This project will use new and emerging technologies as the vehicle to enhance self-assessment and highly personalised care for young people.
Professor Ian Hickie and the Youth Mental Health and Technology Team at the University of Sydney’s Brain and Mind Centre will lead a youth-focused technology-driven health services research project, entitled Best Care, First Time.
Launched 21 October 2019 at the Brain and Mind Centre, supported by the Bupa Health Foundation – one of the leading charitable foundations dedicated to health in Australia – Best Care, First Time aims to provide better coordination of care to improve the lives of young people.
Most importantly, this study investigates how Australian-Government supported technology can support the coordination of highly-personalised care across primary, secondary, and hospital-level clinics as well as between public and private services.
“This program of practical health-services research, at the regional scale, is just what the Australian health system needs. In an area that has been poorly-funded historically and under-researched, we will use an evidence-based and data-driven approach to provide genuine integration of personal care. The project uses new digital technologies combined with a continuous and streamlined circle of care,” Professor Hickie said.
This project will use new and emerging technologies as the vehicle to enhance self-assessment and highly personalised care for young people at the first point of contact with a mental health service to support person-centred and outcomes-focused care.
Importantly, researchers will partner with young people, their families and health professionals throughout the project, and will collaboratively use research findings to inform national policy and practice.
Minister for Health, Greg Hunt, said: “Mental health is our great national challenge. Despite a significant investment in services, many people find it difficult to access the care they need.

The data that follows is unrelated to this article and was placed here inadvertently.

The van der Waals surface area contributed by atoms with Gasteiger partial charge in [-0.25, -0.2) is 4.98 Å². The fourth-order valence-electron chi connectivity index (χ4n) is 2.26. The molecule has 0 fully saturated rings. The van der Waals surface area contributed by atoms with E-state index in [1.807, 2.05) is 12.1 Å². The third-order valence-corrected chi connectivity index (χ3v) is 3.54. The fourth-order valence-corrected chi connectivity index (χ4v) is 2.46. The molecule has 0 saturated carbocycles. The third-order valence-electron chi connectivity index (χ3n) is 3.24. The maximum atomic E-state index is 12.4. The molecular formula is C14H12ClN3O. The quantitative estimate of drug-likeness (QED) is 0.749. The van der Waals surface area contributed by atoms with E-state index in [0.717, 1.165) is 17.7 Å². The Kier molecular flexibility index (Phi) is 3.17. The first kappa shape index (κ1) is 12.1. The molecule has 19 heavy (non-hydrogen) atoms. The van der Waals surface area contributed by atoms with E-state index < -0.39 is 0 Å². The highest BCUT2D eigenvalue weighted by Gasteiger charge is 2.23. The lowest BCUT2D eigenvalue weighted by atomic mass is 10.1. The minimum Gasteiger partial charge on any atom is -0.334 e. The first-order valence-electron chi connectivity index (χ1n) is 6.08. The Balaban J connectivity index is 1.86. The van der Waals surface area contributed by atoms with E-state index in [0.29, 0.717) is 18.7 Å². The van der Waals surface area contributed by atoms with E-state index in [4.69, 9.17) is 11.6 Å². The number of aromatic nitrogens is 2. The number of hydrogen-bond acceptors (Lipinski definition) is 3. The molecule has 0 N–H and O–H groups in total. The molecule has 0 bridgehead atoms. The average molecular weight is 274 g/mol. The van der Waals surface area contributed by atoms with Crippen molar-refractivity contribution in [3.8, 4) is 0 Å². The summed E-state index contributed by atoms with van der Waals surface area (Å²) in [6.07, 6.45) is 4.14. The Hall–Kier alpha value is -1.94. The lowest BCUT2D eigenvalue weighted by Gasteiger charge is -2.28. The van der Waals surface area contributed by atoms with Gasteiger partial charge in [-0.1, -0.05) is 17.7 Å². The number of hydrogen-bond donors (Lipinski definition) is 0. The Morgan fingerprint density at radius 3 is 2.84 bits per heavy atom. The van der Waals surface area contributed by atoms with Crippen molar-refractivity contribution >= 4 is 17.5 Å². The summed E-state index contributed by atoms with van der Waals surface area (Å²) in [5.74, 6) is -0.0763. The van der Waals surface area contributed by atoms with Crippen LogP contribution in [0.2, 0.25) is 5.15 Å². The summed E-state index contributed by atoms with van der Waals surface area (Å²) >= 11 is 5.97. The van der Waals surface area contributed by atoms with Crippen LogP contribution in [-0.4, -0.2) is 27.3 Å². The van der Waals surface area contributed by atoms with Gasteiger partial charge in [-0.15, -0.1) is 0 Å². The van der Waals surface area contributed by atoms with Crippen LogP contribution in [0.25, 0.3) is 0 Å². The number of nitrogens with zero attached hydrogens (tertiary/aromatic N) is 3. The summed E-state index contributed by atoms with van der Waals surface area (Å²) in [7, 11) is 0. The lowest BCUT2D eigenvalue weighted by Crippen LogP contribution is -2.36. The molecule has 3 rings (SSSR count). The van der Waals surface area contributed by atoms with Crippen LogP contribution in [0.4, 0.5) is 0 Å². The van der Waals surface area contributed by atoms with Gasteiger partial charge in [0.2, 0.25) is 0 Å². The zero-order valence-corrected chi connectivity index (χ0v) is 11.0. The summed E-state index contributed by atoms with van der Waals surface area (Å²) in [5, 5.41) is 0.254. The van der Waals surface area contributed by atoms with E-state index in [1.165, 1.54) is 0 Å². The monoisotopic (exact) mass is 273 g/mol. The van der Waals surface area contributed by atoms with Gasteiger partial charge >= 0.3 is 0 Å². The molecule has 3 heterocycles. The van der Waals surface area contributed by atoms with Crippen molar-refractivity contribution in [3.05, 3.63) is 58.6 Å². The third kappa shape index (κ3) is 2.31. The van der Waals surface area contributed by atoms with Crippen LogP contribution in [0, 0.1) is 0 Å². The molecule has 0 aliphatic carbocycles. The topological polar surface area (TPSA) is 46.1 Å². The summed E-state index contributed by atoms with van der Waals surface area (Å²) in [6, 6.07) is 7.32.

“Best Care, First Time will investigate how technology can make it easier for young people with emerging mood or psychotic disorders to navigate the mental health system.”
A/Professor Annette Schmiede, Bupa Health Foundation’s Executive Leader, said: “Mental health is a key focus for the Bupa Health Foundation and investment in research and development at a systems level is needed to ensure best outcomes for patients and the health system are achieved.”
Professor Hickie said: “We are thrilled to have the University of Sydney and its linked headspace services, working with St Vincent’s Private Hospital, Private Psychiatry Clinics and Sydney Local Health District Services to deliver this project. The backing of the Central and Eastern Sydney Primary Health Network for enabling technologies has also been critical. It is now possible to have people working collaboratively at the regional level and move beyond their individual service settings to really meet the needs of young people with major mental health problems”.
The project was awarded funding in the recent Bupa Health Foundation competitive funding round focused on improving mental health models of care in Australia.
Bupa is a diverse health and care group which has been committed to a purpose of longer, healthier, happier lives for close to 70 years.
In Australia and New Zealand, Bupa supports more than 6 million customers through a broad range of health and care services including health insurance, aged care, rehabilitation, dental, optical, medical, hearing and medical visa services.
Employing more than 22,000 people, we believe that we can make a real difference to the lives of Australians and New Zealanders through our values, purpose and the way that we deliver personalised care.
As we are not listed, we are able to reinvest our profits into improving the quality of health and care services. Since 2002 we have reinvested approximately $6bn in Australia and New Zealand, while the Bupa Health Foundation has invested over $26 million to support more than 100 health and care projects.
Best Care, First Time will investigate how technology can make it easier for young people with emerging mood or psychotic disorders to navigate the mental health system